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EDHE 6500



Overview of Dissertation

Chapter 1

  • the issue
  • my problem/question
  • "so what?"
  • SUMMARY of what I did and found (what I'm going to do)
  • a lot of people will only read the first chapter--about ten pages of what you did and why


Chapter 2

  • what do we know?
  • how do we know it?
  • what don't we know? (the set-up for your study)
  • you don't want this to be an annotated bibliography; find some way to organize it; historical periods, elements of your question, schools of thought--break it into several thematic sections (2 - 5 sections)
  • very brief: a few paragraphs to a page on very relevant works--others get brief 1-2 sentence mentions; "Blah Blah supports this idea as well, etc."
  • average # of references? 70 or 80--can be good with only 25 or bad with 100
  • find out what are any limitations of previous methodologies


Chapter 3

  • what I did (how you investigated the question)
  • make it explicit--so the quality can be examined, and so they can replicate the research
  • for the proposal, you'll have the first free chapters, but chapter 3 will be written in the future tense "this is what I WILL do"
  • change the tense after proposal


Chapter 4

  • this is what I found
  • NOTE: qualitative dissertations often break this chapter into two chapters, for a six-chapter format (instead of 5 chapters)--moves from raw data to thematic finding


Chapter 5

  • what it means
  • what we still need to know (further research questions)


Common Dissertation Mistakes

  • failure to examine the relevant literature
    • examining business lit without looking at educational lit--look broadly, at a couple of fields outside of education
  • failure to understand the difference between research and popular lit
  • failure to examine the lit for research methods and further questions
    • need to see how people made inquiry into those questions
    • will help you refine your own research methods
    • be able to critique the lit in terms of its value
  • failure to "own" the project
    • this has to be your work
    • you have to have enough interest in and confidence in the significance of your research to stand up for it
  • unwillingness to consider advice
    • thin line between failure to own and bullheadedness
  • dissertation as an effort to "prove" a point of view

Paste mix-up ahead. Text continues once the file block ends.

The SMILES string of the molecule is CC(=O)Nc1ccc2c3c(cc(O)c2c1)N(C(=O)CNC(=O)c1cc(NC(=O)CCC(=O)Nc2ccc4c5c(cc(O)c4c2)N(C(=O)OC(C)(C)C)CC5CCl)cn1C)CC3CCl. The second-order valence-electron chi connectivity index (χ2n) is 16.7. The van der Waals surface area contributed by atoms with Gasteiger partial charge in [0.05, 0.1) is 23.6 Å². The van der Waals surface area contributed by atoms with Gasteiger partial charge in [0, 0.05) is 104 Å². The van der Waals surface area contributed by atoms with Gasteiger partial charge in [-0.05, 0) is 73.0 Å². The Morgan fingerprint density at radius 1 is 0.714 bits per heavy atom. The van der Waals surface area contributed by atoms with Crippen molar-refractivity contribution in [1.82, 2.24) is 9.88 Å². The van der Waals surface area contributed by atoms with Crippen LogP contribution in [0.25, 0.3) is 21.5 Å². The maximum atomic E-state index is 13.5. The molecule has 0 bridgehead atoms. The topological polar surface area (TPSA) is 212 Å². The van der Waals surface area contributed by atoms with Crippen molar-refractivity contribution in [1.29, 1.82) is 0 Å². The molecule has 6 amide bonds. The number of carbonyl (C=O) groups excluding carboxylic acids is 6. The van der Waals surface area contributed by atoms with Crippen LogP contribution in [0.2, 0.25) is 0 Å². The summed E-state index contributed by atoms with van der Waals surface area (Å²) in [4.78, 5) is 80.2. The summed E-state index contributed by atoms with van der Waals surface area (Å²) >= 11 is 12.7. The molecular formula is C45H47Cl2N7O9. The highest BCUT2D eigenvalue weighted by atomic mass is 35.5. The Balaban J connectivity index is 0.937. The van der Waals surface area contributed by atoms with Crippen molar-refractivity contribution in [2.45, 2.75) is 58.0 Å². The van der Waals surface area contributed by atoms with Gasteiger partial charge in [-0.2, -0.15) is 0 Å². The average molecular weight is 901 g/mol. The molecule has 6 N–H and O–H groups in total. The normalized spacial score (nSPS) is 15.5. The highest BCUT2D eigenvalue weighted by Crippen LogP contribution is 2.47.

• you have to be objective in your research
  • poor selection of committee members
    • need to be able to work well with your chair (or change them)
    • don't select your committee before selecting your chair--they have to work together
    • you want your chair to help select or approve your committee members
  • not allowing sufficient time to complete the project
    • good rule of thumb: multiply time by 3
  • failure to multitask
    • multitask--do more than one track on your dissertation at one time--don't be sequential or every delay delays the entire project
  • failure to secure IRB approval or understand human subject issues
    • get it early!
  • procrastination and perfectionism
    • yep
  • attempt to use the advisor as a fundamental editor
    • good to use chair as a methodologial editor
    • they won't want to correct all of your grammar, at this level
    • hire an editor, if necessary
  • trying to do the "easy" dissertation
    • it's the faculty's job to make it harder
    • pick something that you're interested in--but it needs to be doable in the given time frame
    • don't do something that is so huge and "important" that it chokes you or takes a long time
    • this is not your life's work--this is your ticket to the show
    • once you finish it, then you begin your life's work
    • but write something you're not ashamed to put your name to
  • failure to identify and support the "so what?" of a study
  • failure to get the study into the literature after completion
    • should be publishable in some format or another
      • adapt to journal format (or presentation, paper, etc.)
    • Dr. Cutright expects a print piece within one year of graduation, with himself as second author
    • could also be a book--multiple projects can come out of it
    • also practitioner pieces
    • having a PhD or EdD isn't just a privilege, it's an obligation to share what you know


General Class Discussion


  • discussing Foster & Cone (book on thesis/dissertation)


  • ASHE was excellent (Baaska & Peggy went)
    • a lot of networking and discussing research
    • presentations about policy and practice
    • financial policies, how to use databases, etc.
    • acceptance is pretty tough there (Peggy presented with another student)


  • discussion of GRE scores vs. holistic admissions
    • also comprehensive exams and more real-world alternatives


  • when you're in orals, you have to be strong in your convictions--you're going to be an administrator in higher education
    • can you handle pressure?
    • ultimately, the faculty's objective is to see you succeed--but they have to push you


  • discussion of our third (and final) reflection papers


  • you deal with the enormity of the dissertation by breaking it down into discrete tasks


  • if you're doing a qualitative dissertation, you need to find a committee chair that is experienced in qualitative research (or very friendly to it)


  • if you can't get a copy of someone's dissertation, email the author and request an electronic copy--they are usually happy to provide you with it

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